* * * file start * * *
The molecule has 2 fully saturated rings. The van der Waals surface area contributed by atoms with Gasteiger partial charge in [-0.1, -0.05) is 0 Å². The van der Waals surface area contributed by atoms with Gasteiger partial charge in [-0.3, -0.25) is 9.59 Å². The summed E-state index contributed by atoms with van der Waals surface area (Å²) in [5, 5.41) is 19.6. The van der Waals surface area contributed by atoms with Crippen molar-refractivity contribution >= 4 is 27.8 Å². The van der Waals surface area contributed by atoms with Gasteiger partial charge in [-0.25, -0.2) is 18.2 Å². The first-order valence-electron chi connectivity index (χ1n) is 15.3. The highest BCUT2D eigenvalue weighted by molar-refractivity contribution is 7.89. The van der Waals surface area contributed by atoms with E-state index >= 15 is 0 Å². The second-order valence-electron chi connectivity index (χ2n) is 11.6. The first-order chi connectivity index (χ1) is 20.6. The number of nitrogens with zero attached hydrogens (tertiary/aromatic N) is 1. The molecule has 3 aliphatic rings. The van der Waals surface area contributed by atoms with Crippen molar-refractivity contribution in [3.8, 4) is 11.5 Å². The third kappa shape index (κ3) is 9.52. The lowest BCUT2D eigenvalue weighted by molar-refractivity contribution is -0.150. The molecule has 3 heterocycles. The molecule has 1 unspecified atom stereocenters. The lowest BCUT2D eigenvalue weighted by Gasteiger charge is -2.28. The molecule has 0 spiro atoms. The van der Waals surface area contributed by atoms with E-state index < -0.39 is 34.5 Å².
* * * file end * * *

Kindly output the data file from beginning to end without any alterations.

The molecule has 2 fully saturated rings. The van der Waals surface area contributed by atoms with Gasteiger partial charge in [-0.1, -0.05) is 0 Å². The van der Waals surface area contributed by atoms with Gasteiger partial charge in [-0.3, -0.25) is 9.59 Å². The summed E-state index contributed by atoms with van der Waals surface area (Å²) in [5, 5.41) is 19.6. The van der Waals surface area contributed by atoms with Crippen molar-refractivity contribution >= 4 is 27.8 Å². The van der Waals surface area contributed by atoms with Gasteiger partial charge in [-0.25, -0.2) is 18.2 Å². The first-order valence-electron chi connectivity index (χ1n) is 15.3. The highest BCUT2D eigenvalue weighted by molar-refractivity contribution is 7.89. The van der Waals surface area contributed by atoms with E-state index >= 15 is 0 Å². The second-order valence-electron chi connectivity index (χ2n) is 11.6. The first-order chi connectivity index (χ1) is 20.6. The number of nitrogens with zero attached hydrogens (tertiary/aromatic N) is 1. The molecule has 3 aliphatic rings. The van der Waals surface area contributed by atoms with Crippen molar-refractivity contribution in [3.8, 4) is 11.5 Å². The third kappa shape index (κ3) is 9.52. The lowest BCUT2D eigenvalue weighted by molar-refractivity contribution is -0.150. The molecule has 3 heterocycles. The molecule has 1 unspecified atom stereocenters. The lowest BCUT2D eigenvalue weighted by Gasteiger charge is -2.28. The molecule has 0 spiro atoms. The van der Waals surface area contributed by atoms with E-state index < -0.39 is 34.5 Å².